The has a class called “Permissions.” It goes like this:

class Permission(models.Model):
    """The permissions system provides a way to assign permissions to specific users and groups of users.

    The permission system is used by the Django admin site, but may also be useful in your own code. The Django admin site uses permissions as follows:

        - The "add" permission limits the user's ability to view the "add" form and add an object.
        - The "change" permission limits a user's ability to view the change list, view the "change" form and change an object.
        - The "delete" permission limits the ability to delete an object.

    Permissions are set globally per type of object, not per specific object instance. It is possible to say "Mary may change news stories," but it's not currently possible to say "Mary may change news stories, but only the ones she created herself" or "Mary may only change news stories that have a certain status or publication date."

    Three basic permissions -- add, change and delete -- are automatically created for each Django model.
 name = models.CharField(_('name'), max_length=50) content_type = models.ForeignKey(ContentType) codename = models.CharField(_('codename'), max_length=100) objects = PermissionManager() 

    class Meta:
        verbose_name = _('permission')
        verbose_name_plural = _('permissions')
        unique_together = (('content_type', 'codename'),)
        ordering = ('content_type__app_label', 'content_type__model', 'codename')

    def __unicode__(self):
        return u"%s | %s | %s" % (
    def natural_key(self):
        return (self.codename,) + self.content_type.natural_key()
    natural_key.dependencies = ['contenttypes.contenttype']

Mystery and intrigue.

I would not expect some random source code file to make any sense at all. But wait…there are a ton of comments and explanations in there. I don’t know what it is or what it all means, but it seems strange and beautiful. Like this thing:

Another strange and beautiful creature.

So…how was school today?

I definitely don’t understand much, but have a sliver of hope that it will make sense eventually. Someday.

October 3, 2011 / ecschroder

Remake Part 1

After lots of help from friends, my first Django project–Trash or Treasure–is up and running. A lot of new things cropped up along the way, so I want to review before going any further. Time for a remake.

The Trash or Treasure app will allow people to vote on the assorted items that are collecting dust back at home. Ooh, a box of coins from 1992! What a treasure! Yep, basically like Hot or Not, but for the junk in my closet.

We’re going to make a very simple voting site. The admin (that’s me!) will be able to post “knickknacks” on a site. Each “knickknack” will have a title, image, and some more meta-data. Users will be able to vote “trash” or “treasure” on each item. Votes will be recorded and displayed. There will be two outward-facing views–an index view and a detail view–as well as an admin interface.

0. Here’s the starting point.

  • Django is installed.
  • My GitHub account is set up. (I’ll create a repo in Step 1.)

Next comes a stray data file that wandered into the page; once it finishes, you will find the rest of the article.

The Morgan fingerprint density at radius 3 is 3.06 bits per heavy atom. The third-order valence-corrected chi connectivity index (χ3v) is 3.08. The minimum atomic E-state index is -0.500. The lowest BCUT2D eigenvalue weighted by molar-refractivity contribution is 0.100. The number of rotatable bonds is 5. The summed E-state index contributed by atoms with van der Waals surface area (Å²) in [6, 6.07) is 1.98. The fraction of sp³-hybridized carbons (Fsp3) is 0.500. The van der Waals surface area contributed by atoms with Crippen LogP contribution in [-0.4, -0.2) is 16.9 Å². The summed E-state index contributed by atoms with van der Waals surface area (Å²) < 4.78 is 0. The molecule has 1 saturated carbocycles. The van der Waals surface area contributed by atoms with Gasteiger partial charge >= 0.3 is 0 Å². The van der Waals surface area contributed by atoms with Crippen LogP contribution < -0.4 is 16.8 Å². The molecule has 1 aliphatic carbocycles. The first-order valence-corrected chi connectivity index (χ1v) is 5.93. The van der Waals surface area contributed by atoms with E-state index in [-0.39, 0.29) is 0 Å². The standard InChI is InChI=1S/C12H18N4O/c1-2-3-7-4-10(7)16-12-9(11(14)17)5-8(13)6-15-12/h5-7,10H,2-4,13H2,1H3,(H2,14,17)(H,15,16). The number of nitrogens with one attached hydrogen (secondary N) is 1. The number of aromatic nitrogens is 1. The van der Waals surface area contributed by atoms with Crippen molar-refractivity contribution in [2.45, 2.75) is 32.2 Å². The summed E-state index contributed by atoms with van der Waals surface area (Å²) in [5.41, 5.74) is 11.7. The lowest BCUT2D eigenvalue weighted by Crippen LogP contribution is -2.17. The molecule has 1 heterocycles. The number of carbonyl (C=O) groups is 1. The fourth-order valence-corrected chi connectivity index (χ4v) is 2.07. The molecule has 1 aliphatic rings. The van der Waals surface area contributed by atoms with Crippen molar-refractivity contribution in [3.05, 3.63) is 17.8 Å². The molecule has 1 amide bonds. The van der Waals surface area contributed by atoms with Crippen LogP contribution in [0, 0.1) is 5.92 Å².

• HTML/CSS for two types of pages–an index page and a detail page–is finished.
  • Windows environmental variables are set up. That is, I’ve already added the path to Python.

1. Start project, create repo.

This step is like rolling a six in Trouble. It’s going to get us out of the starting block. First, make a directory. No, wait–first, create a repo. Er, I mean–first, start a project.

Start a project.

I’m going to put my project in C:\remake. I’ll change directory into C:, then run this command: startproject remake

Django creates the new directory, plus four initial project files:


Create a repository in GitHub.

Since I’ve already registered on GitHub, this step is a snap. Click on Create a Repository, filled out the form, then followed the instructions.

Only one tiny deviation from the instructions (which I forgot the first time ’round). Change into the directory that was created by Django’s startproject command, rather than making another new one. In other words, skip this step:

$ mkdir ~/Hello-World

Instead, use the directory that we’ve just created with startproject.

Just checking: Did it work?

Per the Django tutorial, I’ll run the server to see if everything worked:

python runserver

Server is up and running. We can see for ourselves by going to in a browser.

Since we’re using two Python scripts to run the server ( and, two new Python compiled files are created (__init__.pyc and settings.pyc). That reminds me: I should create a .gitignore file so those extra files don’t end up in the eternal memory of Git.

Create a .gitignore file.

I’m going to use the beginnings of a .gitignore from Danny:

Created a text file called .gitignore with aforementioned contents, added it to the repo, et voilà…no extra files shall pass into eternity.

Just checking: Did we Git it all?

(Sorry.) Adding and committing all the essential stuff to Git, to make sure the project is up to date. Just to make sure that I’m not missing any basics, skimming this overview of Git. Another overview found here. Learning about: git status command, untracked / unmodified / modified / staged files.

Just checking: Remake of a remake.

Intermission for a few experiments with Git. Deleted the repo from Git. Created it again. Add, commit, push. Repeat.

At the end of Step 1, the project looks like this.